One of the more common things people need to do is transfer files from their mobile device or tablet to their desktop. Sometimes it’s a photo, sometimes it’s a song, and many other times it’s some sort of document, presentation, or other file that needs transferred. There are actually quite a few ways to transfer files from Android to PC (and back again) and we’ll take a look at them here.
AirDroid is one of the most popular ways to access your Android device from your PC. With it you can do things like send/receive SMS messages, see notifications, and they’re currently testing out ways to control Android and use apps like WhatsApp, WeChat, etc but that feature requires root. There are also plenty of other features. Of course, you can also send files to your PC from Android and vice versa and you don’t have to connect your device to any specific network to do it. It’s a great way to put your Android device on your computer.
One of the most popular ways to deal with files is to put them in cloud storage. Dropbox, OneDrive, Google Drive, Box.com, and many other cloud storage companies let you sync your device to the cloud and also have integration with PC. Thus, you can send files to the cloud then access them in your web browser or download them to your PC for later use. Then you can upload stuff to your cloud storage from your PC and access them on your Android device. Cloud storage is a lot better than it used to be and it still has a way to go, but it works for this purpose quite well.
ES File Explorer is one of the best file managers for Android and along with its great set of features is the ability to interact with other devices on a network. For instance, you can connect your Android device to the same router your computer is on and then ES can see that computer (based on that computer’s privacy settings) and send files directly to the PC over the WiFi network. This is great for people who want to kill two birds with one stone in both a transfer app and a file manager and ES makes it fairly easy. There are other file browsers that allow for this as well so if ES isn’t doing it for, don’t be afraid to look around!
Mobizen is an app that doesn’t get a lot of press but works fairly well. Like AirDroid, you can connect your PC to your Android device and vice versa using Mobizen and that means you can do stuff like drag-and-drop file transfers, see your notifications, and do some other interesting stuff. It boasts being able to mirror Android to your PC for screen recording but that functionality is a bit limited. It’s great for presentations but not so great for long form recording. In any case, Mobizen is another solid option and it’s worth a shot.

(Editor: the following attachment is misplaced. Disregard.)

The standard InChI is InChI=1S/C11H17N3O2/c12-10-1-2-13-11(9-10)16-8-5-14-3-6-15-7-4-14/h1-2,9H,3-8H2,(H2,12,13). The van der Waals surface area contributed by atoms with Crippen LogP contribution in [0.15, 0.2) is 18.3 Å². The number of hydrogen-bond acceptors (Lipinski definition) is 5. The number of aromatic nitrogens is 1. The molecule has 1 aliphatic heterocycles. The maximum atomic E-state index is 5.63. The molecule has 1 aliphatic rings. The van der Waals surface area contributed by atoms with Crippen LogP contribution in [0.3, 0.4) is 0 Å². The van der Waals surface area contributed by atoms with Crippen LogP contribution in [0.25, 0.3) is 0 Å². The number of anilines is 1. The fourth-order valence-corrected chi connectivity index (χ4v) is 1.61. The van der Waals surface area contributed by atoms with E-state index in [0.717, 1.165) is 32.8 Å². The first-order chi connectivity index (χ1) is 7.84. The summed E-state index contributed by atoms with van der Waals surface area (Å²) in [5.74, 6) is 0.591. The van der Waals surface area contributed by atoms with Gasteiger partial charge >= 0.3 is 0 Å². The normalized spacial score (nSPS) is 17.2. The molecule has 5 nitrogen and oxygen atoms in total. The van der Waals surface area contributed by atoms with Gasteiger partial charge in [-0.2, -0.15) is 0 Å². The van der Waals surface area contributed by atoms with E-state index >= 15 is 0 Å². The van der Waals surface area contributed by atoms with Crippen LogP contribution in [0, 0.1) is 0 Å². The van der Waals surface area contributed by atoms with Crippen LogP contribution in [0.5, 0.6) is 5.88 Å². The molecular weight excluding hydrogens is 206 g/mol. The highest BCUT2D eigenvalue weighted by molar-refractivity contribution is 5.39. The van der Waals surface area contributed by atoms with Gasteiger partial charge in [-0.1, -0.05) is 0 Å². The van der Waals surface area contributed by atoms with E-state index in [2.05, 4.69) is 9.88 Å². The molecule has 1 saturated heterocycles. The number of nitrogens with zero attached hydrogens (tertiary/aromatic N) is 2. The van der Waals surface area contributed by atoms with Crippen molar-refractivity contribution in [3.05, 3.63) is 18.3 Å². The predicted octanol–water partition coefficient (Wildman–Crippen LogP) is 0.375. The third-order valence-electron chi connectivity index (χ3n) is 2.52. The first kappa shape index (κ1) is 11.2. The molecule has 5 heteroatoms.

In the space of apps that connect PCs to Android devices, Pushbullet is right up there with AirDroid as one that is considered “among the best”. It does the SMS send/receive from PC along with stuff like copying a link from Android and pasting it on PC, check notifications, and file transfers. Like AirDroid, your device connects to your PC regardless of what data network its on so you can transfer files and check messages from anywhere which is nice and the developers have been working hard to create a clean cut and efficient interface as well. There’s also a Chrome extension for those who want that.
[Price: Free / $0.99]
SuperBeam is a simple application that connects your devices directly over WiFi. To use it, both your Android device and PC will have to be on the same WiFi network but otherwise it works very well. SuperBeam has a clean interface that helps make it easy to use which we appreciate. You can also connect devices using NFC or QR code scanning if need be. It also keeps track of all file transfers so you can see the logs if needed and you get even more features if you buy the pro version.
Sync by BitTorrent is an application that those with security concerns should definitely read more about. Sync allows you to pair your device with a computer without using the cloud or anything like that so you can transfer files between your devices securely. The app lets you view various folders and files that you pre-determine so it actually does work a bit like cloud storage but it’s as if your device is the cloud storage server. It’s simple to use and also totally free.
Non-app ways to transfer files
If apps aren’t your deal, there are still some other ways to transfer files from your PC to Android and vice versa.
Use Bluetooth – If your laptop has a Bluetooth module or if you have a Bluetooth dongle for your desktop or laptop, you can pair your device with your computer using Bluetooth and send files that way. Do be warned, the transfer rates are very slow and you’ll probably only want to do this with small text files, pictures, or documents. You probably don’t want to use this for stuff like large videos or lots of files at once.
USB On-The-Go – USB OTG cables allow you to connect your device to USB devices such as mice, keyboards, and external hard drives. That also includes flash drives. You can use the cable to transfer documents to your flash drive or external hard drive or off of those things on to your Android device. They’re also relatively cheap on sites like Amazon and eBay.
Share to email – This only works with small files like photos or documents, but you can send most types of files over email. There is a size limit for most services (usually around 20MB), but that’s more than enough for something like a simple PDF file, a document, or even some music files. It’s not optimal but it’s easy and everyone has email.
If we missed any great apps or other ways to transfer files from Android to PC (and back again), let us know in the comments!